Friday, June 21, 2013

"In search of excellence"- 30 years after Tom Peters book release!












This publication is a survey written by a couple of McKinsey consultants that seek to define the characteristics of successful, I mean excellent, organizations using the McKinsey 7-S framework; Structure, Systems, Style, Staff, Skills, Strategy, and Shared Values.
Their findings suggest that eight attributes are common for an excellent organization;
1. bias for action,
2. close to the customer,
3. autonomy and entrepreneurship,
4. productivity through people,
5. hands on,
6. value driven,
7. stick to the knitting (=focus on what you do best), .
8. simple form lean staff, and simultaneous loose-tight properties (balance between centralized/decentralized organization). This is it.

Although the authors have a pleasant narrative style and are eloquent in making their point, I hesitate to buy into the arguments presented, first and foremost because I question the all encompassing validity of the McKinsey 7-s approach. Secondly, the authors cite companies such as Digital and Wang as qualifying for excellency. Whatever these companies did during the eighties, it wasn't good enough in the end since their advantage was not sustained and hence I wouldn't call them excellent. Thirdly, the best before stamp is obvious.

Few people can lay claim to having created an industry. TomPeters can.
Tom Peters is widely credited with having created the management guru industry. Before him it is said that "management thinkers wrote articles in academic journals, gave the occasional seminar, and worked as consultants for a few large corporations". The biggest blockbusters sold under five hundred thousand books.

`In Search of Excellence', co-authored with Bob Waterman, is Tom Peters first book and sold over 6 million copies. Its success surprised their colleagues at McKinsey, who had laughed at the idea that Peters and Waterman would keep the royalties, "should the book sell 50 000 copies".

Two decades later, `In Search of Excellence' is still one of the most readable management books. The eight characteristics of excellent companies, a bias for action, close to the customer, autonomy and entrepreneurship, productivity through people, hands-on values driven, stick to the knitting, simple form and lean staff, simultaneous loose-tight properties are all still relevant and still ignored today. It is written clearly, painting vivid pictures with anecdotes and examples from real companies.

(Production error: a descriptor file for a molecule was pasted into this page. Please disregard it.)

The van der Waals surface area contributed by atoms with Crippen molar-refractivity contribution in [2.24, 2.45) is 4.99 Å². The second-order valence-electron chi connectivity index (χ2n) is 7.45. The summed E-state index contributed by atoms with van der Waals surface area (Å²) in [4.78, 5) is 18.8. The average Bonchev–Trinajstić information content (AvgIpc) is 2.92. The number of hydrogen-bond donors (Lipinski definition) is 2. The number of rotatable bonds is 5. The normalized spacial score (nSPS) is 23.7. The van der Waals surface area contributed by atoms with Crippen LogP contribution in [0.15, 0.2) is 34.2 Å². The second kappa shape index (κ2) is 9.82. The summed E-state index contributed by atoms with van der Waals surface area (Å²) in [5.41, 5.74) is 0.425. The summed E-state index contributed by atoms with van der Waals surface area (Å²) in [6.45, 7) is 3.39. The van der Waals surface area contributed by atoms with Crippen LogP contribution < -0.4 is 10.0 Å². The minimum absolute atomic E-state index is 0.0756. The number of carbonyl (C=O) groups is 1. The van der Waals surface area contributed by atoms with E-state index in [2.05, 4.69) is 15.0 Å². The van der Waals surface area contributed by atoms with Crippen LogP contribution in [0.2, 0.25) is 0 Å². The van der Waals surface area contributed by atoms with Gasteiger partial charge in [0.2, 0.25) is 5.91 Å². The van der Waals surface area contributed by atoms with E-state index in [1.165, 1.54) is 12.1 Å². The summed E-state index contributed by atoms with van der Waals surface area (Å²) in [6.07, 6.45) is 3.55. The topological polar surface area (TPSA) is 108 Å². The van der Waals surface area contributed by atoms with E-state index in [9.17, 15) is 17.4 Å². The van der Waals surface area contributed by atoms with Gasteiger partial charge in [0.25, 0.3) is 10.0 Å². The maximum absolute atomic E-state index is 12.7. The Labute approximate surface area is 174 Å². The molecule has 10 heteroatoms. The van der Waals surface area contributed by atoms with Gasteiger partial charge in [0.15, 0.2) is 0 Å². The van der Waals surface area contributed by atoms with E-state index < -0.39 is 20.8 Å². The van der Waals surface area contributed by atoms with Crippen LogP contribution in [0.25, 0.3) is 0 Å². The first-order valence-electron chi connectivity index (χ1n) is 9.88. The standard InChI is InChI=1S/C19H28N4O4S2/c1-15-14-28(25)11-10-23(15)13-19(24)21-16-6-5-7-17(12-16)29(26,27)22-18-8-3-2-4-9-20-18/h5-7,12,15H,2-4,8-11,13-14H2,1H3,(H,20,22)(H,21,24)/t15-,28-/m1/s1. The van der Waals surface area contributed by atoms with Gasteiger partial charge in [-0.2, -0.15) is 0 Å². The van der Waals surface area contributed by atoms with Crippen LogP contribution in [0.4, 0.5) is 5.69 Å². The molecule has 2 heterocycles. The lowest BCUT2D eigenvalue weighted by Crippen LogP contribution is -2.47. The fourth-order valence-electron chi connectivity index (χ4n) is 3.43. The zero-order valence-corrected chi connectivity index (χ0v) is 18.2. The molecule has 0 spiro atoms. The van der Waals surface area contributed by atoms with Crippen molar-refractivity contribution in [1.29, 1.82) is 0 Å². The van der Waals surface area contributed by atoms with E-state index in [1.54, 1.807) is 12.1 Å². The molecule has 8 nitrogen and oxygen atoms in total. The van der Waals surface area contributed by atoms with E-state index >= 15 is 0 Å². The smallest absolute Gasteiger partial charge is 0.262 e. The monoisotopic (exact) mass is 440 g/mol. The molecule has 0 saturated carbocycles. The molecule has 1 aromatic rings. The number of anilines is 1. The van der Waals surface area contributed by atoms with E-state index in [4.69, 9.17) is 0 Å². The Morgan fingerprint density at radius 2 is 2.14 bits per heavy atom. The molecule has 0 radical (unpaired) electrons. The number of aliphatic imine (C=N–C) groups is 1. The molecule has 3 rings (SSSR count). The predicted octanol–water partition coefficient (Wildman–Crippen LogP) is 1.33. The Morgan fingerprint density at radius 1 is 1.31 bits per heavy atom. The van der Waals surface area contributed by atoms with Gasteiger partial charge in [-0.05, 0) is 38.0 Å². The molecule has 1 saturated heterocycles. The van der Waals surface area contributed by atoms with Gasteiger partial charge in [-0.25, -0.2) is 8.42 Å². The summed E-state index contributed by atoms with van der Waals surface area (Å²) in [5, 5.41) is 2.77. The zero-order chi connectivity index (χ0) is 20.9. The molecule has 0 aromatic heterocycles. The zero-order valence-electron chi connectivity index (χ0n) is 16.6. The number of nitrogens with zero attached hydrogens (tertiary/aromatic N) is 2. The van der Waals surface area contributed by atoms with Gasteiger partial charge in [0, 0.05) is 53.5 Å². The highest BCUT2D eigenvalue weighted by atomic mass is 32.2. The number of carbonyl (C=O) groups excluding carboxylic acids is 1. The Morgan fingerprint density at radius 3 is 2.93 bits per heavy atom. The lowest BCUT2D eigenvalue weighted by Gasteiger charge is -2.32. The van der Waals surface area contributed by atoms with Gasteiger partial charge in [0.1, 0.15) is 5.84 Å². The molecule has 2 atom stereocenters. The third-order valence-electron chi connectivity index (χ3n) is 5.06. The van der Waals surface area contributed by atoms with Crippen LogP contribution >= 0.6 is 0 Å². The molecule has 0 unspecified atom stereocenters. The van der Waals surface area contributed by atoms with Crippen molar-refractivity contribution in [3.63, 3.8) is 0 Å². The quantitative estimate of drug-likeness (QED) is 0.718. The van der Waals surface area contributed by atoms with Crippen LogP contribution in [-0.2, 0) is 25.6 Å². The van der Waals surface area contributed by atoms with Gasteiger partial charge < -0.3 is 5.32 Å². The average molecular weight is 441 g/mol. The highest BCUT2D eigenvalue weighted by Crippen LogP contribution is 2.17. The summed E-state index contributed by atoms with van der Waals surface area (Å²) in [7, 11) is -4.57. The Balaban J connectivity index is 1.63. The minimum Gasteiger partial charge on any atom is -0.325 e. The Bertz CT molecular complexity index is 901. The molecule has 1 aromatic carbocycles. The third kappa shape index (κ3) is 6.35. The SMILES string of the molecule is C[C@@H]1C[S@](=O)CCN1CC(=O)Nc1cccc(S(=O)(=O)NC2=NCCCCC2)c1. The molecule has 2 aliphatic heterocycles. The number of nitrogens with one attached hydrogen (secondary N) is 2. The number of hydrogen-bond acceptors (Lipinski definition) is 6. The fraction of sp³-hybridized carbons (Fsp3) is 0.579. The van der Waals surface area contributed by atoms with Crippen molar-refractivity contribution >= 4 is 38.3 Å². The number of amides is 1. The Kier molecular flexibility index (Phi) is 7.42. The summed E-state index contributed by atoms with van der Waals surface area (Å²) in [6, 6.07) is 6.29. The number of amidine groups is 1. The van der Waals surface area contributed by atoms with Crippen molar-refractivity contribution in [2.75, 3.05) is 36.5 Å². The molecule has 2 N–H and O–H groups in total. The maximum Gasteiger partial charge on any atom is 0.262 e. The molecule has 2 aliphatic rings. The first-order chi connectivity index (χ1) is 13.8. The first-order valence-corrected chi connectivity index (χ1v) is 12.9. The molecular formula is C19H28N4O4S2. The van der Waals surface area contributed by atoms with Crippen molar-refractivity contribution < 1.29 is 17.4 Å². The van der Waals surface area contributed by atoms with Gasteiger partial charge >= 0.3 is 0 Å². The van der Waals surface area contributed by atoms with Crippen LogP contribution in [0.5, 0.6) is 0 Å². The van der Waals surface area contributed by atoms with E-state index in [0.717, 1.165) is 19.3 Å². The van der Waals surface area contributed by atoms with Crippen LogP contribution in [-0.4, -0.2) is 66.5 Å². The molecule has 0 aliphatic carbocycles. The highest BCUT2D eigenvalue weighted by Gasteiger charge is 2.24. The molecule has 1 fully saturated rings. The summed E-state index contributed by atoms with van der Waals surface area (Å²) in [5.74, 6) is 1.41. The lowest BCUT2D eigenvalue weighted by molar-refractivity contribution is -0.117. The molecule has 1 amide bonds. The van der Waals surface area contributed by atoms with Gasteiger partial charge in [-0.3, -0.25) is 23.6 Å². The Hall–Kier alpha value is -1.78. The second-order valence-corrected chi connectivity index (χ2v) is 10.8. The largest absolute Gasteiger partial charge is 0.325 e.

Peters went on to become a megastar in the field of management entertaining, able to charge up to $80 000 for a one day show. The management guru industry is estimated to exceed a billion dollars and management books, including several by Peters himself, now regularly find their way into the best seller list. Peters'later writings have sometimes inspired and sometimes puzzled a new generation of managers.

This book is a classic. Great companies struggle to remain on top over an extended period. But the lessons learned endure. 

This controversial book had a widespread impact on Wall Street analysts and corporate management at its time of publication. The word Excellence appeared on many American corporate strategy statements.

However, some few years later, a significant number of the companies highlighted in this book as fine examples of Excellence, particularly high technology companies including Atari, Data General, DEC, IBM, Lanier, NCR, Wang, Xerox and others failed to produce excellent results. The book "In search of Stupidity by Merrill Chapman" chronicles some of the fallacies propounded in the book especially with respect to the high technology companies profiled in the book.

Many of the "excellent companies" have seen very bad times or were driven out of business completely in the years following the book's release. I think that shows that the authors were missing quite a bit in understanding the real nature of excellence. Fortunately, in subsequent years authors such as John Case (Open-Book Management) and Jack Stack (The Great Game of Business) have hit upon a much simpler yet more complete model for excellence. Not only does their model explain what is correct about The Search for Excellence, but it also explains the correct elements in many management ideas since including "reengineering", "TQM", "Empowerment", and "Six Sigma".

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